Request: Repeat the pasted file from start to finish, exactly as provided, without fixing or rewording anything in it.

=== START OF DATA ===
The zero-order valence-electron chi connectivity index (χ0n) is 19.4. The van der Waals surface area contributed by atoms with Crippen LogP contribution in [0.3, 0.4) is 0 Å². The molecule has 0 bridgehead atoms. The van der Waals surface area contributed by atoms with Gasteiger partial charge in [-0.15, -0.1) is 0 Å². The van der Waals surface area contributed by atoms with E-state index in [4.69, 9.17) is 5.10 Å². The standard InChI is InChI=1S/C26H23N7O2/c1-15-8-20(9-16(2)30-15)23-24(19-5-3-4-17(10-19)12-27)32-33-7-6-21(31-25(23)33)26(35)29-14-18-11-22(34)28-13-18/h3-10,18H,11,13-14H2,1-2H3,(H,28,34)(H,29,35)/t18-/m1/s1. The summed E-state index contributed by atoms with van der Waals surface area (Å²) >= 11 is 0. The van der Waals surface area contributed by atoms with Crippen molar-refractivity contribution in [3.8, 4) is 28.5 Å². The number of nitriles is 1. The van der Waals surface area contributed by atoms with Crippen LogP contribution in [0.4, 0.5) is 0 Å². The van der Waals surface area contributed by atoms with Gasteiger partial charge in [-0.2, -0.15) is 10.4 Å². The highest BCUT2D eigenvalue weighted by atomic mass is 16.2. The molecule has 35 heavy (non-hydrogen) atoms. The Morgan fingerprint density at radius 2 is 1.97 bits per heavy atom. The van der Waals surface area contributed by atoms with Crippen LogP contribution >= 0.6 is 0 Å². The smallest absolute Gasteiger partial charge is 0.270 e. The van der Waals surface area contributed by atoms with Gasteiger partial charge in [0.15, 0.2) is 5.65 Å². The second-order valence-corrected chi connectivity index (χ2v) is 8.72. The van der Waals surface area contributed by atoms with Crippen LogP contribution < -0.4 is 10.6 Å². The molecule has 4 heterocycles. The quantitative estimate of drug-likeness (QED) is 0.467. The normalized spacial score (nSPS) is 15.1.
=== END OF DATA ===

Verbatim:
The zero-order valence-electron chi connectivity index (χ0n) is 19.4. The van der Waals surface area contributed by atoms with Crippen LogP contribution in [0.3, 0.4) is 0 Å². The molecule has 0 bridgehead atoms. The van der Waals surface area contributed by atoms with Gasteiger partial charge in [-0.15, -0.1) is 0 Å². The van der Waals surface area contributed by atoms with E-state index in [4.69, 9.17) is 5.10 Å². The standard InChI is InChI=1S/C26H23N7O2/c1-15-8-20(9-16(2)30-15)23-24(19-5-3-4-17(10-19)12-27)32-33-7-6-21(31-25(23)33)26(35)29-14-18-11-22(34)28-13-18/h3-10,18H,11,13-14H2,1-2H3,(H,28,34)(H,29,35)/t18-/m1/s1. The summed E-state index contributed by atoms with van der Waals surface area (Å²) >= 11 is 0. The van der Waals surface area contributed by atoms with Crippen molar-refractivity contribution in [3.8, 4) is 28.5 Å². The number of nitriles is 1. The van der Waals surface area contributed by atoms with Crippen LogP contribution in [0.4, 0.5) is 0 Å². The van der Waals surface area contributed by atoms with Gasteiger partial charge in [-0.2, -0.15) is 10.4 Å². The highest BCUT2D eigenvalue weighted by atomic mass is 16.2. The molecule has 35 heavy (non-hydrogen) atoms. The Morgan fingerprint density at radius 2 is 1.97 bits per heavy atom. The van der Waals surface area contributed by atoms with Crippen LogP contribution >= 0.6 is 0 Å². The smallest absolute Gasteiger partial charge is 0.270 e. The van der Waals surface area contributed by atoms with Gasteiger partial charge in [0.15, 0.2) is 5.65 Å². The second-order valence-corrected chi connectivity index (χ2v) is 8.72. The van der Waals surface area contributed by atoms with Crippen LogP contribution < -0.4 is 10.6 Å². The molecule has 4 heterocycles. The quantitative estimate of drug-likeness (QED) is 0.467. The normalized spacial score (nSPS) is 15.1.